Kinsale is a small town with a famous food festival, nestled on one of the most beautiful parts of the wild and windswept Cork coast in the south east of Ireland. (Coincidentally, I’m heading back there in March and looking forward to it, interviewing Rachel and Darina Allen for a future feature.) As of last autumn, Kinsale is also a restaurant in burgeoning Kennedy Town.
I have to admit that we originally ventured out on a Monday evening to hit up Chino, across the street, but it was shut. Nul points for my research skills. Kinsale welcomed us warmly instead with its relaxed feel, dimly-lit but classy interiors, friendly staff and huge black and white photo of waves crashing in to shore, presumably in County Cork .
So far, so good. Then my Caesar salad with shrimp arrives. The Caesar ranks only beneath the club sandwich as a beloved, safe staple of nervous business travelers in unfamiliar countries. But when done well – and authentically – it’s famous with good reason. I could have gone for Kinsale’s foie gras burger, confit duck leg or melanzana from a wide ranging and enticing menu – but I didn’t. For once I felt like a salad.
Pretty much everything that could go wrong did. Caesar dressing, a la Cardini with egg yolks and Parmesan, Worcestershire sauce and lemon juice? Impossible to tell as the lettuce had been so recently rinsed that any remnants were washed away down the sink. The ‘white anchovies’ as advertised on the menu, boquerones I could eat by the trawler-ful? Two generic brown anchovies from a tin instead. Why? You think diners won’t notice? White anchovies give lift and sharpness, brown anchovies just salt which isn’t needed next to Parmesan. Worst of all was the shrimp, at a hefty $45 dollar supplement. Plump, pan-fried and seasoned, spread liberally? Two small shrimp – that’s two – sliced in half. You’d see this in spring rolls in cheap Vietnamese restaurants, where you get 3 rolls for $30. With service, this salad was more than $200. At that price, the dish was a shocker.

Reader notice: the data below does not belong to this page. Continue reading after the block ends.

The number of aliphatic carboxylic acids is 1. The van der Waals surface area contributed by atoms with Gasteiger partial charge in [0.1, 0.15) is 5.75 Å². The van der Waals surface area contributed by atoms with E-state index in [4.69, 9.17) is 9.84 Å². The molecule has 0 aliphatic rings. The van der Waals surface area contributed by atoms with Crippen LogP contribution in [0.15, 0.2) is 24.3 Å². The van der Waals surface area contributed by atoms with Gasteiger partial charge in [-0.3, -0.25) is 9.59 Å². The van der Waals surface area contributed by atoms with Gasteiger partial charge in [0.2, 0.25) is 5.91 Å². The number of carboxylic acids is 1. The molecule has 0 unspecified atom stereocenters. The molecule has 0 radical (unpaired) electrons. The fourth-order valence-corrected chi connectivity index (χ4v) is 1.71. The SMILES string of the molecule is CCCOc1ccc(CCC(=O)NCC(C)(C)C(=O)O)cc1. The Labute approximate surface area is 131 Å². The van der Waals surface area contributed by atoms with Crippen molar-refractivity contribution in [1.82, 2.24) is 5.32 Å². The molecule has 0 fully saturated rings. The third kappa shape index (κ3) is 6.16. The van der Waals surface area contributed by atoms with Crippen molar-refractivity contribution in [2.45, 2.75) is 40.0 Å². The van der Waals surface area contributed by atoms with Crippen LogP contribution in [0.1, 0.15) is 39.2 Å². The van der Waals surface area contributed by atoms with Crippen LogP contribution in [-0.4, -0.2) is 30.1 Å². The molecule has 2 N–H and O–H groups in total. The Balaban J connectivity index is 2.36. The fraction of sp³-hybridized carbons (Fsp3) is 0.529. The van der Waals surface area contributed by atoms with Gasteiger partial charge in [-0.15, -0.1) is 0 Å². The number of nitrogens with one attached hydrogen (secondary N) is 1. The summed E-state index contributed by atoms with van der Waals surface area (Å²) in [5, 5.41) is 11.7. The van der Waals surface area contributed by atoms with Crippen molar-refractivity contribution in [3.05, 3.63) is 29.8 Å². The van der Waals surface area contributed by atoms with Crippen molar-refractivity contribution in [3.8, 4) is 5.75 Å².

My wife’s zucchini spaghetti was good, sides of sprouts, spuds and mushrooms ok if nothing special. But when you misfire so spectacularly on a simple salad, I doubt I’ll be rushing back soon to try the rest of the menu. Which is a crying shame, as Irish hospitality is justifiably legendary. Just not when you order the Caesar.
It’s the impossible list, the reflection of a year of dining experiences which prove, despite everything, that Hong Kong is still one of the world’s greatest restaurant cities. These are not in any order of preference – and there are always some which I will have shamefully neglected or forgotten. Some may say they’re too …